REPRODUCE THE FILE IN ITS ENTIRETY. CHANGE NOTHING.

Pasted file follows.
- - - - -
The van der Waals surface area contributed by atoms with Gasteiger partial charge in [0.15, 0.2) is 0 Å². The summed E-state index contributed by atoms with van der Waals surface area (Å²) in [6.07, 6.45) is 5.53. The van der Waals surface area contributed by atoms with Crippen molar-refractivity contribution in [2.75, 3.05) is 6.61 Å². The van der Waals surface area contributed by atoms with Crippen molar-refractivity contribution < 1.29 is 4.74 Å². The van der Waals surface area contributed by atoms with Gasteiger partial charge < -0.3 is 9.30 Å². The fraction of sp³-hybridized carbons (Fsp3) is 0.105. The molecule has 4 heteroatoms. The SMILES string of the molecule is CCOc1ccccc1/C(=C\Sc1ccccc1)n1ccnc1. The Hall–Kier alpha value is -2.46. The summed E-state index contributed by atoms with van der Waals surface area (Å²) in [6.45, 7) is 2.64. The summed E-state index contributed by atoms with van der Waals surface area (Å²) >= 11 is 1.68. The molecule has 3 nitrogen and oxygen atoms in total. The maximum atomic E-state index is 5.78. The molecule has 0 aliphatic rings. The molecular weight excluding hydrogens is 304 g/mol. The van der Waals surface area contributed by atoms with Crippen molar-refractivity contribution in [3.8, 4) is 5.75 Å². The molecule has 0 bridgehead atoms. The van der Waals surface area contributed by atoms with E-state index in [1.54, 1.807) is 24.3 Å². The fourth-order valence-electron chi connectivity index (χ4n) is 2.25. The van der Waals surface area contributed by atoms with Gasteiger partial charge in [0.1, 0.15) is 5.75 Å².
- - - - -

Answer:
The van der Waals surface area contributed by atoms with Gasteiger partial charge in [0.15, 0.2) is 0 Å². The summed E-state index contributed by atoms with van der Waals surface area (Å²) in [6.07, 6.45) is 5.53. The van der Waals surface area contributed by atoms with Crippen molar-refractivity contribution in [2.75, 3.05) is 6.61 Å². The van der Waals surface area contributed by atoms with Crippen molar-refractivity contribution < 1.29 is 4.74 Å². The van der Waals surface area contributed by atoms with Gasteiger partial charge < -0.3 is 9.30 Å². The fraction of sp³-hybridized carbons (Fsp3) is 0.105. The molecule has 4 heteroatoms. The SMILES string of the molecule is CCOc1ccccc1/C(=C\Sc1ccccc1)n1ccnc1. The Hall–Kier alpha value is -2.46. The summed E-state index contributed by atoms with van der Waals surface area (Å²) in [6.45, 7) is 2.64. The summed E-state index contributed by atoms with van der Waals surface area (Å²) >= 11 is 1.68. The molecule has 3 nitrogen and oxygen atoms in total. The maximum atomic E-state index is 5.78. The molecule has 0 aliphatic rings. The molecular weight excluding hydrogens is 304 g/mol. The van der Waals surface area contributed by atoms with Crippen molar-refractivity contribution in [3.8, 4) is 5.75 Å². The molecule has 0 bridgehead atoms. The van der Waals surface area contributed by atoms with E-state index in [1.54, 1.807) is 24.3 Å². The fourth-order valence-electron chi connectivity index (χ4n) is 2.25. The van der Waals surface area contributed by atoms with Gasteiger partial charge in [0.1, 0.15) is 5.75 Å².